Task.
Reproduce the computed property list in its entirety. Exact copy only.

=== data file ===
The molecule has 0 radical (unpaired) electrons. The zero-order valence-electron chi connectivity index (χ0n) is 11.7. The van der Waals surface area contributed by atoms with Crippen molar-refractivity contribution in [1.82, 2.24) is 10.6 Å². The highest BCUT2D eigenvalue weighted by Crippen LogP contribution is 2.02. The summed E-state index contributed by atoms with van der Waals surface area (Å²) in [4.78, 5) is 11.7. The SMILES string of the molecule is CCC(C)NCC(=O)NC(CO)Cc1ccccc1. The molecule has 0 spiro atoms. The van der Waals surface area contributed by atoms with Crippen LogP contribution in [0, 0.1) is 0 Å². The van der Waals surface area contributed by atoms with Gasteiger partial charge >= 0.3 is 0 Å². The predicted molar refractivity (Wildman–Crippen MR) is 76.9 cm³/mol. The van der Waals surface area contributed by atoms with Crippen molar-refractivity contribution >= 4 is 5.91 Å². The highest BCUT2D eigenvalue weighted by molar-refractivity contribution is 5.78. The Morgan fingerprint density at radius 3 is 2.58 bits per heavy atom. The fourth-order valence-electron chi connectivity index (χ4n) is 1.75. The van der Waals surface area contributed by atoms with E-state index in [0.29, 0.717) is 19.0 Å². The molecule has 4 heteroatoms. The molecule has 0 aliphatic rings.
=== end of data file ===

The molecule has 0 radical (unpaired) electrons. The zero-order valence-electron chi connectivity index (χ0n) is 11.7. The van der Waals surface area contributed by atoms with Crippen molar-refractivity contribution in [1.82, 2.24) is 10.6 Å². The highest BCUT2D eigenvalue weighted by Crippen LogP contribution is 2.02. The summed E-state index contributed by atoms with van der Waals surface area (Å²) in [4.78, 5) is 11.7. The SMILES string of the molecule is CCC(C)NCC(=O)NC(CO)Cc1ccccc1. The molecule has 0 spiro atoms. The van der Waals surface area contributed by atoms with Crippen LogP contribution in [0, 0.1) is 0 Å². The van der Waals surface area contributed by atoms with Gasteiger partial charge >= 0.3 is 0 Å². The predicted molar refractivity (Wildman–Crippen MR) is 76.9 cm³/mol. The van der Waals surface area contributed by atoms with Crippen molar-refractivity contribution >= 4 is 5.91 Å². The highest BCUT2D eigenvalue weighted by molar-refractivity contribution is 5.78. The Morgan fingerprint density at radius 3 is 2.58 bits per heavy atom. The fourth-order valence-electron chi connectivity index (χ4n) is 1.75. The van der Waals surface area contributed by atoms with E-state index in [0.29, 0.717) is 19.0 Å². The molecule has 4 heteroatoms. The molecule has 0 aliphatic rings.